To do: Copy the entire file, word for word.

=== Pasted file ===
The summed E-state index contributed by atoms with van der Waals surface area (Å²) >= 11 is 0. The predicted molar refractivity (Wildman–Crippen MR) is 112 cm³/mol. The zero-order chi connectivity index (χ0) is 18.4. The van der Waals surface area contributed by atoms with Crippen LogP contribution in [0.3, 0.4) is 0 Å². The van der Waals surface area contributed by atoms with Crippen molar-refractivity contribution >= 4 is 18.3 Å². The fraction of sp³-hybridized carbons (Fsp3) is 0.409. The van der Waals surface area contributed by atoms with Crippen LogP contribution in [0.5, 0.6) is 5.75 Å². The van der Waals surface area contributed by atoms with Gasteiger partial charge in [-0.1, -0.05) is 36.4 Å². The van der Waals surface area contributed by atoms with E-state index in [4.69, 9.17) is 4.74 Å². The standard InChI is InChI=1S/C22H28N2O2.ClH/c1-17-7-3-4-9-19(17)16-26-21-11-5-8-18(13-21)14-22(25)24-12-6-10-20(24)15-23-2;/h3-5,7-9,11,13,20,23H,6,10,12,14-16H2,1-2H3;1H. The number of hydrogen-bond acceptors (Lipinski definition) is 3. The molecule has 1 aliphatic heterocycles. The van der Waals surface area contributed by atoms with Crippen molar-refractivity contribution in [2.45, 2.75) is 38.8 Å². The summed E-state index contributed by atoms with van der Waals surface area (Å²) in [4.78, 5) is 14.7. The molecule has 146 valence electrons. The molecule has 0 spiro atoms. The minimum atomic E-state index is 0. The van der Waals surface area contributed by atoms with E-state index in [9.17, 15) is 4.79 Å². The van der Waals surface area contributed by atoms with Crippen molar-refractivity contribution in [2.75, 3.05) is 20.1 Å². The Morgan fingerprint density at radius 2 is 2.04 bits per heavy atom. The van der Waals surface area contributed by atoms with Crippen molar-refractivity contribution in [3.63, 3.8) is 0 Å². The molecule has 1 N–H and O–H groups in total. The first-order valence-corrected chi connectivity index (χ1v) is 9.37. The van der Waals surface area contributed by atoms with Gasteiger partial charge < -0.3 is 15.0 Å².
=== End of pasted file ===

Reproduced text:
The summed E-state index contributed by atoms with van der Waals surface area (Å²) >= 11 is 0. The predicted molar refractivity (Wildman–Crippen MR) is 112 cm³/mol. The zero-order chi connectivity index (χ0) is 18.4. The van der Waals surface area contributed by atoms with Crippen LogP contribution in [0.3, 0.4) is 0 Å². The van der Waals surface area contributed by atoms with Crippen molar-refractivity contribution >= 4 is 18.3 Å². The fraction of sp³-hybridized carbons (Fsp3) is 0.409. The van der Waals surface area contributed by atoms with Crippen LogP contribution in [0.5, 0.6) is 5.75 Å². The van der Waals surface area contributed by atoms with Gasteiger partial charge in [-0.1, -0.05) is 36.4 Å². The van der Waals surface area contributed by atoms with E-state index in [4.69, 9.17) is 4.74 Å². The standard InChI is InChI=1S/C22H28N2O2.ClH/c1-17-7-3-4-9-19(17)16-26-21-11-5-8-18(13-21)14-22(25)24-12-6-10-20(24)15-23-2;/h3-5,7-9,11,13,20,23H,6,10,12,14-16H2,1-2H3;1H. The number of hydrogen-bond acceptors (Lipinski definition) is 3. The molecule has 1 aliphatic heterocycles. The van der Waals surface area contributed by atoms with Crippen molar-refractivity contribution in [2.45, 2.75) is 38.8 Å². The summed E-state index contributed by atoms with van der Waals surface area (Å²) in [4.78, 5) is 14.7. The molecule has 146 valence electrons. The molecule has 0 spiro atoms. The minimum atomic E-state index is 0. The van der Waals surface area contributed by atoms with E-state index in [9.17, 15) is 4.79 Å². The van der Waals surface area contributed by atoms with Crippen molar-refractivity contribution in [2.75, 3.05) is 20.1 Å². The Morgan fingerprint density at radius 2 is 2.04 bits per heavy atom. The van der Waals surface area contributed by atoms with Crippen molar-refractivity contribution in [3.63, 3.8) is 0 Å². The molecule has 1 N–H and O–H groups in total. The first-order valence-corrected chi connectivity index (χ1v) is 9.37. The van der Waals surface area contributed by atoms with Gasteiger partial charge < -0.3 is 15.0 Å².